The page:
The end goal of what I'm after is being able to do a similar effect as the Global Policy in a MDS/CMA except this is a CMA and I want to be able to share the ordered layer among the various policies in the CMA.

A clearer understanding or example of using multiple 'network' type layers and how they interact would be very helpful.  I have opened an SR but don't have answer from that yet, but thought you might have a better handle on how this was designed to operate.

Thank you,



To add to this question more.....

This use case is a layer of rules that would be applied to many firewalls to provide access for devices behind them to central management systems.

I can not think up anything I can match on that does not cause other existing rules in the individual firewalls policies to break due the the layer cleanup drop.

In a layered policy the cleanup rule basically only being matched to Allow or Drop. There is no possibility of say.. the option to simply exit the layer and continuing down the rules of a parent layer for a match? That would be an awesome option to have! 😉

If there is some way to currently do this using policy layers I would love to know.


Did you get an answer to this, as I have the same question.

Assume I have 2 rules in my current policy that allow traffic between 2 subnets on different ports.

Rule 1 allows HTTP from subnet A to subnet B so users can browse websites.

Rule 2 allows SSH so admins can administer those websites.

If I put an inline rule after rule 1 that has more specific hosts in each subnet, what happens with the cleanup?

If it's an explicit allow, is all traffic allowed?

If it's an explicit deny, does traffic that would have previously hit rule 2 get dropped?


I'd like to see an answer to this question too.

I want to use an ordered Network layer to sort of serve similarly to a procedure or function in a programming language to handle a group of rules that related to management functions and are common across all of my firewalls.  Flow through the first ordered ruleset, if an Accept occurs, match and move on to the next non-Access policy ordered rule set.

The Drop/Accept in an Ordered policy prevents this due to the fact that if an accept is made in the first ordered ruleset, an accept must also be made in all following ordered policies in order for the flow to be allowed.

So far the best I've been able to come up with is several small inline rules that don't really feel like they should be inline rules because I'm not delegating their management to any one else, nor are there a lot of rules between the parent rule and the inline Drop rule.  Each inline rule is basically 3 lines, the parent rule, the actual rule (which usually very closely mirrors the parent rule) and the cleanup rule.  There's not enough in common between these dozen or so rules that I can make one parent rule that covers all or even a majority of them.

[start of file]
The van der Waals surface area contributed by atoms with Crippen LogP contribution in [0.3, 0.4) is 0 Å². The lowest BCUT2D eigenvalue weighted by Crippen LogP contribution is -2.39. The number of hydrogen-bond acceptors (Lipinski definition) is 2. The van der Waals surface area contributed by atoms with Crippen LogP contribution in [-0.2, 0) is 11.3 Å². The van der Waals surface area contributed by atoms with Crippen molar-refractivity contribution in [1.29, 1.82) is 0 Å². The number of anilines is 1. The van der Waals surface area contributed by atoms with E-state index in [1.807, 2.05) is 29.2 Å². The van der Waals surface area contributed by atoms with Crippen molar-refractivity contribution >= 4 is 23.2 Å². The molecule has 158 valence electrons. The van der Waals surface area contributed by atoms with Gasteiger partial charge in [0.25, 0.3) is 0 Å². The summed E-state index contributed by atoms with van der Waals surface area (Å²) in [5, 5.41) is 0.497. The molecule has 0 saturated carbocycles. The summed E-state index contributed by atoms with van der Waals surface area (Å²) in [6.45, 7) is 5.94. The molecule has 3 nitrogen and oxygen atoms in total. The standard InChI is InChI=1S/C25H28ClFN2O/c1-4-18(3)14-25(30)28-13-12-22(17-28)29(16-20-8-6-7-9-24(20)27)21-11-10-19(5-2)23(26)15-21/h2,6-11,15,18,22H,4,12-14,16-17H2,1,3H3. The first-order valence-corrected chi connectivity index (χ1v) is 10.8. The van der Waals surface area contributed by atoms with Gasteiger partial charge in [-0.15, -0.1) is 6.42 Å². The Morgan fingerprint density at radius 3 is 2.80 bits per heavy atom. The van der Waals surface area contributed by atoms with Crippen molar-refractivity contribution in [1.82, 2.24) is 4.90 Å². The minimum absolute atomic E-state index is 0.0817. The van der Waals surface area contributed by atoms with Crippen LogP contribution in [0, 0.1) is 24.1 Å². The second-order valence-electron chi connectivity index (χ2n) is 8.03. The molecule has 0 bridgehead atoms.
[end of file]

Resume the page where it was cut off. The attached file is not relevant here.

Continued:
@Rodney_Hopkins2 I would argue your inline example is using an inline layer for the sake of it, having the inline layer match the parent rule serves no purpose - you might as well spare the inline layer for an accept on the parent rule. If the inline rule matches the parent, the inline cleanup rule will never be hit, regardless of accept or drop because the more specific inline rule matches all traffic for that layer.

You could use a common (shared), ordered  Access Control layer with firewall blade for management functions with an accept cleanup action as long as the last ordered access layer has your standard drop cleanup rule - this way traffic that matches a management function will be accepted by the first access control layer, all other traffic hits the accept action in the first Access Control layer and is subject to evaluation by subsequent [Access Control] layers until it either matches an accept on the last Access Control layer or a drop (no other layers are evaluated if the flow hits a drop rule).

I'm only just learning this myself and labbing it, coming from about 15 years managing non-unified policies it's a bit of a curve (if you teach what you learn, you get to learn it twice!). I'm sure @PhoneBoy will correct me if I'm wrong anyway 🙂

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The easy way to think of it is that for every layer (inline, ordered) a packet is evaluated against, the packet must hit in accept in all of them to pass.
One drop, and it's game over.

Inline layers have obvious use cases (e.g. a common Internet access policy across an organization).
I know I haven't fully scratched the surface of it.

Ordered layers have always been "kind of" supported if you think about the separate Firewall and App Control policies in R77.x and earlier.
Or even the global policies in Multi-Domain.
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I believe the issue with this approach is exactly what Dameon said in reply to your message: "the packet must hit in accept in all of them to pass.  One drop, and it's game over."